As always, dear readers, welcome.  If you read us regularly, you know that we love epics of all sorts and periods and cultures.  We have also been dictionary readers since we were children.  So, when, recently, we heard someone say that something was an “epic fail”, it caught our ear in both an epic and lexicographic (what a great word!) way.  Consequently, we thought that it might be fun to do a little investigating and thinking out loud a little about the use of “epic” in that expression

We began by asking ourselves:  what is an epic that it can be (silently) compared to something else, in this case, a kind of disaster?

Examples of epics immediately came to mind:  the Iliad,

and the Odyssey,

and the Aeneid

all long stories in verse.  And we quickly added Beowulf,


and Mahabharata,

all also long poems in verse, the Mahabharata being said to be the longest of all epics, 200,000 verses long (in contrast, the Iliad has 15,693, while the Aeneid has only 9,896 lines). 

The word “epic” itself is from Greek epos, which has a number of possible translations, but, at base, means “something spoken”.  This can easily be understood as “something told” and could refer to the work of the first Greek singers, the aoidoi (ah-oy-DOY).

 In Homer, we often see the word in the plural, as part of the phrase  epea pteroenta, literally “words with wings”.  This is used when people speak a lot and/or rapidly, which seems sensible, especially if you’re making a reply or trying to persuade someone of something.  There may also be a small poetic  joke here, as well, as epea can also mean “lines of verse”, so a character might be said to be speaking in “winged verses” in Homer, at the same time as “winged words”.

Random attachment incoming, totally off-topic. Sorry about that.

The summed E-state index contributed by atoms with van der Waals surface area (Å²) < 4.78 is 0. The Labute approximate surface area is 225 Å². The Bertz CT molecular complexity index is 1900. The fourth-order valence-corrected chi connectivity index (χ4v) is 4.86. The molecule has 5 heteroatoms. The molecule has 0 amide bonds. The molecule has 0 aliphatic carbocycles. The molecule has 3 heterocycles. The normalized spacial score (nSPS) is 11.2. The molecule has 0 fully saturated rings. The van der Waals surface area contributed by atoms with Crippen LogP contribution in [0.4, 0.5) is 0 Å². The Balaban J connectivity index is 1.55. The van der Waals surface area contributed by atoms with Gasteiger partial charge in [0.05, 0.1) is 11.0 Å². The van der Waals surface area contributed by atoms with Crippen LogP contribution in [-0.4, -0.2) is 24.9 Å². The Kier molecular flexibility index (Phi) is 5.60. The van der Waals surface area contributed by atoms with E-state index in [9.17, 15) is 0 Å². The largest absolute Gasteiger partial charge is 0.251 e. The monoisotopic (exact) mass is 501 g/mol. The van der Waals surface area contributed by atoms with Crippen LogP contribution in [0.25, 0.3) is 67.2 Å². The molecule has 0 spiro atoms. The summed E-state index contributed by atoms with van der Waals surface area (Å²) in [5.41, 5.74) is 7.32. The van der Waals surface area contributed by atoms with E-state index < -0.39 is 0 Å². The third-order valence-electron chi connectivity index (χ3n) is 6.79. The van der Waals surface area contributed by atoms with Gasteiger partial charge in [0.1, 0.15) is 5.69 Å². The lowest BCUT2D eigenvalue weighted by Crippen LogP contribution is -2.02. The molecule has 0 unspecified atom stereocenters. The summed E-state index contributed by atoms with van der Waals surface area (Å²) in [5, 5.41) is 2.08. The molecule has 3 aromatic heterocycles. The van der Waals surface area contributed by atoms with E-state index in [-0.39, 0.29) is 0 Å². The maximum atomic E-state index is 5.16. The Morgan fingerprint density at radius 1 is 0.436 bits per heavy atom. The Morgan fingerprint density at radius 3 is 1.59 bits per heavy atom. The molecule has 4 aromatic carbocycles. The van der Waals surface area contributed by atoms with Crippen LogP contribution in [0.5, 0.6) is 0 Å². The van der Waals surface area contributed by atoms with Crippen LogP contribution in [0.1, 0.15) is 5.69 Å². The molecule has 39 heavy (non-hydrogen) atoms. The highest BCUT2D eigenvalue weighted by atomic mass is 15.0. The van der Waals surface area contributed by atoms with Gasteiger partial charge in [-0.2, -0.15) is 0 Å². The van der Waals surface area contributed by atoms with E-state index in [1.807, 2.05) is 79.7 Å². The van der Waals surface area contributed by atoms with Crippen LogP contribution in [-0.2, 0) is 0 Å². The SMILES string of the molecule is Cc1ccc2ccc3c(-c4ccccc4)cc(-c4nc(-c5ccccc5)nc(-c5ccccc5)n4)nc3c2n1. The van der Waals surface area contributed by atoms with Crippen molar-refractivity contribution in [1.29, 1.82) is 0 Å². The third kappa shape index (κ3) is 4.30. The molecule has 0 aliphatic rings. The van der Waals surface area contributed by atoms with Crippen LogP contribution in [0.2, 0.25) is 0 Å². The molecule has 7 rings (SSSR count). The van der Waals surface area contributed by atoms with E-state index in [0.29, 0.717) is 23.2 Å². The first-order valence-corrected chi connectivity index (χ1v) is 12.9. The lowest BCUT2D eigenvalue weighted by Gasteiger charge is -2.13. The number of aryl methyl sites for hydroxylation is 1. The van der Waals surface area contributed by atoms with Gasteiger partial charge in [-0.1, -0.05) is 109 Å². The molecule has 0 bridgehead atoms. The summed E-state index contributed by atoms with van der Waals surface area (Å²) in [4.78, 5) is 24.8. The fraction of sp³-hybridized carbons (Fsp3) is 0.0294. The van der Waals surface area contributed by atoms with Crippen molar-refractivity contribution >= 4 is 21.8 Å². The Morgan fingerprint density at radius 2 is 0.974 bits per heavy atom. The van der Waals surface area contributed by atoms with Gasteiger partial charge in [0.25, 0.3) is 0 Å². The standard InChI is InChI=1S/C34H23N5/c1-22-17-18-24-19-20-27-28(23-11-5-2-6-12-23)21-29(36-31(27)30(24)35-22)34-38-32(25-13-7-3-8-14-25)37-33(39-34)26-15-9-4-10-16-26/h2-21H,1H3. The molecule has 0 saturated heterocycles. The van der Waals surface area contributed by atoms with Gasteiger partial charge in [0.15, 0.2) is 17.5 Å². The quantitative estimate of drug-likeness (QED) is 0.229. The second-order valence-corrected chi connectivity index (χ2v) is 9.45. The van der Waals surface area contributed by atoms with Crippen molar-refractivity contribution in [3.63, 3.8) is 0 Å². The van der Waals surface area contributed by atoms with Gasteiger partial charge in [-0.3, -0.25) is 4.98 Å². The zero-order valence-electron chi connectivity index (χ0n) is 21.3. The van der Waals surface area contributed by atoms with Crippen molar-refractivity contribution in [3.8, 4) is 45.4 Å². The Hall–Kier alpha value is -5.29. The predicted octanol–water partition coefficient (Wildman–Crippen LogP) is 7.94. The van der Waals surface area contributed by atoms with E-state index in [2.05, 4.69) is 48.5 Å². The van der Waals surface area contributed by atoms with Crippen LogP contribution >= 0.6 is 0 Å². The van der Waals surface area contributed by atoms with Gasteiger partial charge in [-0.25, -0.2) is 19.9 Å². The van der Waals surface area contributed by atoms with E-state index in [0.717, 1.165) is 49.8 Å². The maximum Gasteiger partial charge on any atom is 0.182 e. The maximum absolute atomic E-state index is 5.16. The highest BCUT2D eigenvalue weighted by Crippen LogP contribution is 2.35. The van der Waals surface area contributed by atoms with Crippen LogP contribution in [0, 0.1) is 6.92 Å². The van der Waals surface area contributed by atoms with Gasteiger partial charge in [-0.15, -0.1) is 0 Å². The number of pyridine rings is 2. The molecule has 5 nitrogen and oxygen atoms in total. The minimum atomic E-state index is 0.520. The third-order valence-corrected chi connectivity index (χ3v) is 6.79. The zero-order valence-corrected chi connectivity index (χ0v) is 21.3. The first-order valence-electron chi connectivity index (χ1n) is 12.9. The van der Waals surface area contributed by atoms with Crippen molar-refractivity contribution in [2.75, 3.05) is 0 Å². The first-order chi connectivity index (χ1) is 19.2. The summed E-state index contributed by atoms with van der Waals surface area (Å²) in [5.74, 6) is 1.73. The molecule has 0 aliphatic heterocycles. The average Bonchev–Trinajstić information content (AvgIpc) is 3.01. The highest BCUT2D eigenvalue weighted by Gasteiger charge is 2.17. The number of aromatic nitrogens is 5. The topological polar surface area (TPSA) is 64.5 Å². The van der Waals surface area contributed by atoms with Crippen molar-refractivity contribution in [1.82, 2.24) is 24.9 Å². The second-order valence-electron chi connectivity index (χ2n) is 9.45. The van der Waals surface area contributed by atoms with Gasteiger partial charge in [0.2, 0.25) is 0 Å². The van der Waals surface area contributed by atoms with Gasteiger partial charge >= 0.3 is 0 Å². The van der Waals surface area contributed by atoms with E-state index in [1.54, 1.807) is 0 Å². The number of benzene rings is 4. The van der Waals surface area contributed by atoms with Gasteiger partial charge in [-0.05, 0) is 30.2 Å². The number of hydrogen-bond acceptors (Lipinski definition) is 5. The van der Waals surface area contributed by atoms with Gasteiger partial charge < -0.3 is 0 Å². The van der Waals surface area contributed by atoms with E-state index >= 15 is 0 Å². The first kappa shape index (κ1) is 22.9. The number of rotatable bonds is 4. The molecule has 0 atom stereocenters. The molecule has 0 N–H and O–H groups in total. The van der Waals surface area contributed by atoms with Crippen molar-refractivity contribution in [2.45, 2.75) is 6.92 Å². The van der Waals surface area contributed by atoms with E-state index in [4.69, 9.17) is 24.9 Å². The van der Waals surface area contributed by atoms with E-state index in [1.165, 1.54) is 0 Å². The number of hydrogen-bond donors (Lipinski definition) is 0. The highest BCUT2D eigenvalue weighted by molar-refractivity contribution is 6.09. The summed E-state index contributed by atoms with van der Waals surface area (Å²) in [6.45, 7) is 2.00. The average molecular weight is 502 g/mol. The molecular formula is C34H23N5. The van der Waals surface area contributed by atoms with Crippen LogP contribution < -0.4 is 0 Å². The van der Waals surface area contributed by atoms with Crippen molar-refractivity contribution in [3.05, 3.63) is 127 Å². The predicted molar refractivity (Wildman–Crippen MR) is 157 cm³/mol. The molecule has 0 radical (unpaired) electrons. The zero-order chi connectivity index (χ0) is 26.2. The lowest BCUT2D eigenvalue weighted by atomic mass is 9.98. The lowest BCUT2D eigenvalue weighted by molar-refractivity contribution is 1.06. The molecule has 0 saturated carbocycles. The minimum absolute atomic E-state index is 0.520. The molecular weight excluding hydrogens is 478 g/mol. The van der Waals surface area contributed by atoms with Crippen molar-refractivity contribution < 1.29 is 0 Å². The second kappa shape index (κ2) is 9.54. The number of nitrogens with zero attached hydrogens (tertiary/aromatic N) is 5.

“Epic” is an adjective formed from epos, and appears to have become part of the English language during the Elizabethan era.  The first known citation comes from George Puttenham’s The Arte of English Poesie (1589), where Puttenham calls John Hardyng (1378-1465), who wrote a rhymed chronicle of the history of England, “a Poet Epicke or Historicall” (Puttenham, Part I, Chapter 31).  We’ve sampled a manuscript version of Hardyng’s chronicle in the very useful edition of Simpson and Peverley (and you can, too, at this LINK: )  but, although it has the length of a shorter epic (7,042 lines), we would be reluctant to say that Hardyng would ever have the popularity of Homer or Vergil or Valmiki, the poet of the Ramayana.

Still, if you go to the always-handy Etymonline, you’ll find “epic” defined (digesting a longer definition in The Oxford English Dictionary) as, “pertaining to or constituting a lengthy heroic poem.”

And “lengthy”, as you can see, would certainly would fit all of the epics mentioned above, including Puttenham’s Hardyng.  So, on the one hand, “epic” in “epic fail” could mean something gone wrong on a scale as big as an epic is long:  after all, the war at Troy has been going on for 9 years when the Iliad takes place, and Beowulf covers the full extent of the hero’s life. 

But then there’s that word “heroic”. 

If we follow that definition, is an “epic fail”, which we’re assuming is something rather grand, also somehow heroic?